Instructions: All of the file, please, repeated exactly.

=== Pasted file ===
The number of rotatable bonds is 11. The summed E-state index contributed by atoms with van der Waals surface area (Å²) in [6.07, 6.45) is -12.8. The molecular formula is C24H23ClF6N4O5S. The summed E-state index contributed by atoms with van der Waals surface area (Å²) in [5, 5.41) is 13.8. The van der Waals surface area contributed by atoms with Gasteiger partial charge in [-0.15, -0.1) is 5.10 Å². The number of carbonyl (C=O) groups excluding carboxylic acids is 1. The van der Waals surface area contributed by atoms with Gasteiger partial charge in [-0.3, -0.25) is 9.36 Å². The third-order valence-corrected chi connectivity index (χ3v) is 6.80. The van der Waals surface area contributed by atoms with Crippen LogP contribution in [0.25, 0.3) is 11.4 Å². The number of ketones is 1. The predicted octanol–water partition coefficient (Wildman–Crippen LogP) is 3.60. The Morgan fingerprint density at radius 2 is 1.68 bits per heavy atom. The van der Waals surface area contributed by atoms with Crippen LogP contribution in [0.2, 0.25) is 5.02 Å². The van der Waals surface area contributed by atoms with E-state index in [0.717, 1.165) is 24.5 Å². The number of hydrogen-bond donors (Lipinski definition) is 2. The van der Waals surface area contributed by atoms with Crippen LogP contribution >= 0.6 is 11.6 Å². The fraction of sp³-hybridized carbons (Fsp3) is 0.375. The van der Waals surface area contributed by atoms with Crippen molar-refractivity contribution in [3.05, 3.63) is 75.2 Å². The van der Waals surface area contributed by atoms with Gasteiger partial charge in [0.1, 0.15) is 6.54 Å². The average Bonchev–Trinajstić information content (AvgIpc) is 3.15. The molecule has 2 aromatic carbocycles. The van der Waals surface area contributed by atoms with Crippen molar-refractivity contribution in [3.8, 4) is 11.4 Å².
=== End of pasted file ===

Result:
The number of rotatable bonds is 11. The summed E-state index contributed by atoms with van der Waals surface area (Å²) in [6.07, 6.45) is -12.8. The molecular formula is C24H23ClF6N4O5S. The summed E-state index contributed by atoms with van der Waals surface area (Å²) in [5, 5.41) is 13.8. The van der Waals surface area contributed by atoms with Gasteiger partial charge in [-0.15, -0.1) is 5.10 Å². The number of carbonyl (C=O) groups excluding carboxylic acids is 1. The van der Waals surface area contributed by atoms with Gasteiger partial charge in [-0.3, -0.25) is 9.36 Å². The third-order valence-corrected chi connectivity index (χ3v) is 6.80. The van der Waals surface area contributed by atoms with Crippen LogP contribution in [0.25, 0.3) is 11.4 Å². The number of ketones is 1. The predicted octanol–water partition coefficient (Wildman–Crippen LogP) is 3.60. The Morgan fingerprint density at radius 2 is 1.68 bits per heavy atom. The van der Waals surface area contributed by atoms with Crippen LogP contribution in [0.2, 0.25) is 5.02 Å². The van der Waals surface area contributed by atoms with E-state index in [0.717, 1.165) is 24.5 Å². The number of hydrogen-bond donors (Lipinski definition) is 2. The van der Waals surface area contributed by atoms with Crippen LogP contribution >= 0.6 is 11.6 Å². The fraction of sp³-hybridized carbons (Fsp3) is 0.375. The van der Waals surface area contributed by atoms with Crippen molar-refractivity contribution in [3.05, 3.63) is 75.2 Å². The van der Waals surface area contributed by atoms with Gasteiger partial charge in [0.1, 0.15) is 6.54 Å². The average Bonchev–Trinajstić information content (AvgIpc) is 3.15. The molecule has 2 aromatic carbocycles. The van der Waals surface area contributed by atoms with Crippen molar-refractivity contribution in [3.8, 4) is 11.4 Å².